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agoldie Level 1 (0 points)

I keep getting a warning that my start up disk is full and I need to delete files.  What is a start up disk and how do I delete files from it?

MacBook Air, iOS 6.1.4
  • Kurt Lang Level 8 (36,150 points)

    The startup disk is the hard drive your computer boots to. Can you see an icon for it on the desktop? If not, click on the desktop so the title next to the Apple icon at the upper left says Finder. Then choose Finder > Preferences. You should see this:


    Screen Shot 2013-08-23 at 12.12.48 PM.png


    If it's not checked, but a check next to Hard disks. All mounted drives will appear on the left side of the screen, assuming you don't already have your desktop cluttered with files and folders. If more than one drive icon appears, and you're not sure which is your boot drive, go back to the Apple at the top left and choose About This Mac.


    You'll see a heading for Startup Disk, followed by the name of the drive which is currently the boot drive (startup disk). Close the "About This Mac" window. Now locate that same named drive icon and right click on it, then choose Get Info from the menu that appears. What does it say next to Available?

  • agoldie Level 1 (0 points)

    Thank you, Kurt.  It says that 591.5 MB are available.  What now?

  • Niel Level 10 (293,520 points)

    Move items you don't need on it, such as the iTunes and iPhoto libraries, to another drive, verify they work in the new location, and then delete them from the internal drive. If you don't need something at all, drag it to the Trash and empty it.



  • Kurt Lang Level 8 (36,150 points)

    As Niel noted. You need to make room - lots of it. You only have a half GB of space left on the hard drive, and OS X should have at minimum a breathing room area of 2 GB.


    Move any personal data off the drive onto an external hard drive that does not need to be on your main, internal drive. Videos take up huge amounts of space. Especially full length movies.


    There is a real danger of the drive getting so full that the OS cannot operate properly, which can lead to data loss. So before you add any new files to the drive, move as much off as you can.

  • agoldie Level 1 (0 points)

    It is probably what is in my iphoto and imovies that is taking up so much space - but how do I know?  If I move them to an external hard drive, then it would be really inconvenient to use them on a regular basis, wouldn't it? 

  • Niel Level 10 (293,520 points)

    1. Select the folders containing them in the Finder and choose Get Info from the File menu.

    2. Not if the external drive is plugged into the computer.



  • Kurt Lang Level 8 (36,150 points)

    Also as Niel said, they're just as accessible on an external. It's just a matter of turning the drive on.


    You can't put immediate convenience ahead of stability, or possible file loss. Making room on your drive is imperative in its current state of capacity.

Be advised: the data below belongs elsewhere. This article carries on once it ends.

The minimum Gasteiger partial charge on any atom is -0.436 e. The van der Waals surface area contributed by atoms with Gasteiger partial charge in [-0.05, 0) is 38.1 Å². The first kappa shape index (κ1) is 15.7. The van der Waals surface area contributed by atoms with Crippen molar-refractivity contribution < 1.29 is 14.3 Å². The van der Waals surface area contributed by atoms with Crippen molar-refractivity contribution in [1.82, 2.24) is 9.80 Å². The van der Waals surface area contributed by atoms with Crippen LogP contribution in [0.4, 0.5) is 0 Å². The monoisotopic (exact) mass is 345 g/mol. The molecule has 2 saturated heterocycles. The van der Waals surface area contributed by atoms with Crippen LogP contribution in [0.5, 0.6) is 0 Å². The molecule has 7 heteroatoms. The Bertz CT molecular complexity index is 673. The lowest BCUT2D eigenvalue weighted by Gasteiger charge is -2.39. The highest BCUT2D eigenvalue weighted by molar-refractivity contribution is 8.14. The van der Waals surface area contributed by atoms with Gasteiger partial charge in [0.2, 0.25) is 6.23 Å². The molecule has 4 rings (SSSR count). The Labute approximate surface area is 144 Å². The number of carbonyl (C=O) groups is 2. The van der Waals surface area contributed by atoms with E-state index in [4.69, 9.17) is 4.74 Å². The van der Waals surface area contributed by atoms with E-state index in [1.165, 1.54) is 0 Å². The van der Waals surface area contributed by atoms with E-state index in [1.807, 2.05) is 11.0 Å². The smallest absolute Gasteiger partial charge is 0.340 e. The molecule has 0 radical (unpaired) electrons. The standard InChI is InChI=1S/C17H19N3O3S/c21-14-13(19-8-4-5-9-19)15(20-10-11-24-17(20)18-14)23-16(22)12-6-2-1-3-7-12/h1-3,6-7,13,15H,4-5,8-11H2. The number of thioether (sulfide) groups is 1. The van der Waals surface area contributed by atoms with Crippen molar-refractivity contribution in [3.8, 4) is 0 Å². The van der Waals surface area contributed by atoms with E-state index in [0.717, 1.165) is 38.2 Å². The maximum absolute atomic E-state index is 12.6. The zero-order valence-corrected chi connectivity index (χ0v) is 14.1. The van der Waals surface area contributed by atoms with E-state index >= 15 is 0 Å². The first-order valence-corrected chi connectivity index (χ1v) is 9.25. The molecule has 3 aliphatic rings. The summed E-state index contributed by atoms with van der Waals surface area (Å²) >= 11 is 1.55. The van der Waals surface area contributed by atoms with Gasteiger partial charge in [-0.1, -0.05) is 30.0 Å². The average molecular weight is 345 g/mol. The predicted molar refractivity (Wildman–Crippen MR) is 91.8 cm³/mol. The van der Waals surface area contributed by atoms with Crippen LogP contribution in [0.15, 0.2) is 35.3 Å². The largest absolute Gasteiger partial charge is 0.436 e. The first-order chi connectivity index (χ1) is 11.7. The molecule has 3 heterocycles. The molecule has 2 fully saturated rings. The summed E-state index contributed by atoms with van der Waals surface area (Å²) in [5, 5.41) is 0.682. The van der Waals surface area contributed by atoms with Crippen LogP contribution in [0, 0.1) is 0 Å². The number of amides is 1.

• agoldie Level 1 (0 points)

    I use an external hard drive to back-up everyweek.  Is this an acceptable device to store my iphoto and imovies on?  I usually unplug it after the back-up.  But,I guess I could leave it plugged in all the time. 

  • Niel Level 10 (293,520 points)

    No; you shouldn't have both your primary and backup copies of anything on a single drive, as it can fail and cause the data to be lost.



  • Kurt Lang Level 8 (36,150 points)

    If you mean you're using it as a Time Machine backup, that's not the same thing.


    1) A Time Machine backup leaves copies of everything on the main drive, so the external drive files are duplicates, which is what's supposed to happen. But...


    2) If you remove the originals from the main drive, Time Machine will eventually delete the backup copies when it needs to make room for new data. Since the originals are no longer on the main drive, the assumption is you no longer need the copies, either.


    For long term backups that will not automatically disappear, you need to put them on a drive that is not controlled by Time Machine.

  • agoldie Level 1 (0 points)

    Oh dear!  Yes, it is a time machine thing.  What kind of drive do you recommend?

  • Kurt Lang Level 8 (36,150 points)

    Any external drive you want purchase. When you first plug it in and turn the drive on, and the system asks if you want to use it with Time Machine, just answer no. Then format it as Mac OS Extended and use it as a plain ol' hard drive. What you put on it stays there until you delete it. Once you copy your large data files to the external, they can then be deleted from the main drive.


    Maybe Niel knows, but I don't use iPhoto or iMovie, so I'm not sure what happens when you manually move their databases of file and folders to another drive. They are there on the external at that point, but the apps will likely wonder where they went since it will looking for them in their original location.

  • agoldie Level 1 (0 points)

    OK.  When I removed iphoto and imovies it only freed up about 3 more GB of space.  There must be something else that I am unaware of that is taking up so much room. 

  • Kurt Lang Level 8 (36,150 points)

    The free app OmniDiskSweeper will locate and list files on your drive from largest to smallest. Do not delete items without knowing what they are!! After running the app, please list what it found here.

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